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Faculty, staff and students of the USC Leonard Davis School of Gerontology enjoyed presentations on LGBTQ+ history and activism as well as art displays, music and lunch during the school’s third annual Pride celebration and lunch on June 12, 2024.

Pinchas Cohen, dean of the USC Leonard Davis School, welcomed attendees and emphasized the school’s commitment to supporting LGBTQ+ community members.

“We celebrate our LGBTQ colleagues and stand beside them in every way,” he said.

Expert speakers

Derrick Morton, assistant professor of biological sciences and gerontology, spoke about the origins of Pride following the Stonewall Riots of 1969 and other milestones for LGBTQ+ advocacy, including the removal of homosexuality from the Diagnostic and Statistical Manual of Mental Disorders in 1973 and the nationwide legalization of same-sex marriage in 2015. He noted that while these successes are important, there is still more to be done to support members of gender and sexual minority communities.

“Tolerance is just the bare minimum, and acceptance is the standard,” Morton said. “Celebration should be the norm.”

Loni Shibuyama, librarian with the ONE Archives at the USC Libraries, spoke about the archives’ origin in 1952 with ONE Inc., the creator of ONE Magazine, the first nationally distributed magazine for gay and lesbian people. Today, ONE Archives is the largest repository of LGBTQ+ materials is the world, housing millions of items including periodicals, books, films, videos, audio recordings, photographs, artworks, organizational records, and personal papers.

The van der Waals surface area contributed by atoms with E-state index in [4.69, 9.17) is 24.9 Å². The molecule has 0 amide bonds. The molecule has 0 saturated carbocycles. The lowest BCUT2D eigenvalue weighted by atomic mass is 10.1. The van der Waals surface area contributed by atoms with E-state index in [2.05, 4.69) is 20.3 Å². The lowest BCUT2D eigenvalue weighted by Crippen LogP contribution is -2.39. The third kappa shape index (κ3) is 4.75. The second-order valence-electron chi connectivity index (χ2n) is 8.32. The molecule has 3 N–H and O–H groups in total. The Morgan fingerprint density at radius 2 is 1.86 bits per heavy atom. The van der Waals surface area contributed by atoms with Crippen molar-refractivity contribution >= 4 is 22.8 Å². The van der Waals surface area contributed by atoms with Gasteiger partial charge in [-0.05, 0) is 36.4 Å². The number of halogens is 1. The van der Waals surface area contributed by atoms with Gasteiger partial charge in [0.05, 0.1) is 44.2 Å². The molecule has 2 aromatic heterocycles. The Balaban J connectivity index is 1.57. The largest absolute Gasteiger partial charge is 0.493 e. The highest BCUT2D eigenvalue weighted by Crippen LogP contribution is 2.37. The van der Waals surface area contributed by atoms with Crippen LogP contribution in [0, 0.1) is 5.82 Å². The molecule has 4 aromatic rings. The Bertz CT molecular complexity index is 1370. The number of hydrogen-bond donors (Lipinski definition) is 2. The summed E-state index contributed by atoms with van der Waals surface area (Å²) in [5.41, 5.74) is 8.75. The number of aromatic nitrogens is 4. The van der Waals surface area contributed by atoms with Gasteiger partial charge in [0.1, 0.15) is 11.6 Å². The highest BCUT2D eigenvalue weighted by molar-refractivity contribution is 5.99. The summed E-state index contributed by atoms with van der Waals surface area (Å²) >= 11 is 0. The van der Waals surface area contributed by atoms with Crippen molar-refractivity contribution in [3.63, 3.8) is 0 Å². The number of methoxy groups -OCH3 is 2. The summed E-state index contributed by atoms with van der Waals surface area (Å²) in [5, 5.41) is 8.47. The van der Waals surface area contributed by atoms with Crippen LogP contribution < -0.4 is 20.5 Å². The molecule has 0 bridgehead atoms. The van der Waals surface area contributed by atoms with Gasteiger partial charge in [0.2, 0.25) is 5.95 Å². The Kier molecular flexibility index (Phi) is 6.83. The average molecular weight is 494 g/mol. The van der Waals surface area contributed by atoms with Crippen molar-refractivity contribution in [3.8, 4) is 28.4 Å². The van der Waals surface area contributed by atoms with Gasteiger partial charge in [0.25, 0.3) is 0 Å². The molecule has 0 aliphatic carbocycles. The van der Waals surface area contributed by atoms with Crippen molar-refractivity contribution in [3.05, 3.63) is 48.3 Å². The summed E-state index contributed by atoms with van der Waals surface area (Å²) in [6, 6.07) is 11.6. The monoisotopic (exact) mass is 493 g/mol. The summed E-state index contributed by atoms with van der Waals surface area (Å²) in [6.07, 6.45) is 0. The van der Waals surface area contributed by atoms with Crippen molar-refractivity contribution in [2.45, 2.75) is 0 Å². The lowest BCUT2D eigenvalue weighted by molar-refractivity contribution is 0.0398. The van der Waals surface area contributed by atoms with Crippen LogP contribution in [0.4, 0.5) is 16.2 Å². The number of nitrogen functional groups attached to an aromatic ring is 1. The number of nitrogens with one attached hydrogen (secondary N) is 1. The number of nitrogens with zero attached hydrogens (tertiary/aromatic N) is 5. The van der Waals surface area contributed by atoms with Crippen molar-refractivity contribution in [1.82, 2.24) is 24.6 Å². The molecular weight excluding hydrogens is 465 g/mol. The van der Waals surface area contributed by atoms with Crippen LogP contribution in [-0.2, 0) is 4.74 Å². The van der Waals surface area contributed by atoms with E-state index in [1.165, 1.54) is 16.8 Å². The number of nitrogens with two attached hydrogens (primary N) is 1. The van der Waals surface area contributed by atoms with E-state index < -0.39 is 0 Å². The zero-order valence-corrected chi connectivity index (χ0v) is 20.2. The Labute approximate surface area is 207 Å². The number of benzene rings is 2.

These records show was life was like for famous activists and ordinary LGBTQ+ people alike, Shibuyama said. The archives also include records detailing the history of organizations advocating for older LGBTQ+ adults, including Senior Action in a Gay Environment and the Society for Senior Gay and Lesbian Citizens, she added.

Kiera Pollock, director of senior services at the Los Angeles LGBT Center, discussed the center’s role as the first LGBT nonprofit in the U.S. and its ownership and operation of Triangle Square Apartments, the nation’s first affordable housing development created with LGBTQ+ older adults in mind. A welcoming, affirming community is especially important for older members of gender and sexual minority groups, she explained, as they may not find the support they need in traditional senior communities and may even feel pressure to go back into the closet.

“Many older LGBTQ+ adults have no chosen family of support,” Pollock said. “LGBT-friendly long-term care is one of their biggest concerns.”

Music and artistic expression

Following the presentations, students, staff and faculty enjoyed lunch, a photobooth, art, and music in the Andrus Center courtyard.

The Sophie Davis Gallery hosted an intergenerational art exhibition featuring local artists from the LGBTQ community. Works on display included paintings by John LaRoche and Miguel Angel Reyes as well as ceramic art and live pottery demonstration by Nicole Reyes (no relation) of Cobalt & Clay.

Mariachi Arco-Iris de Los Angeles performed live music for attendees. The group is the world’s first LGBTQ+ mariachi (arcoiris is Spanish for rainbow) and was created as a haven for mariachi musicians who identify as LGBTQ+ to come together and perform traditional Mexican regional music, per the band’s website.

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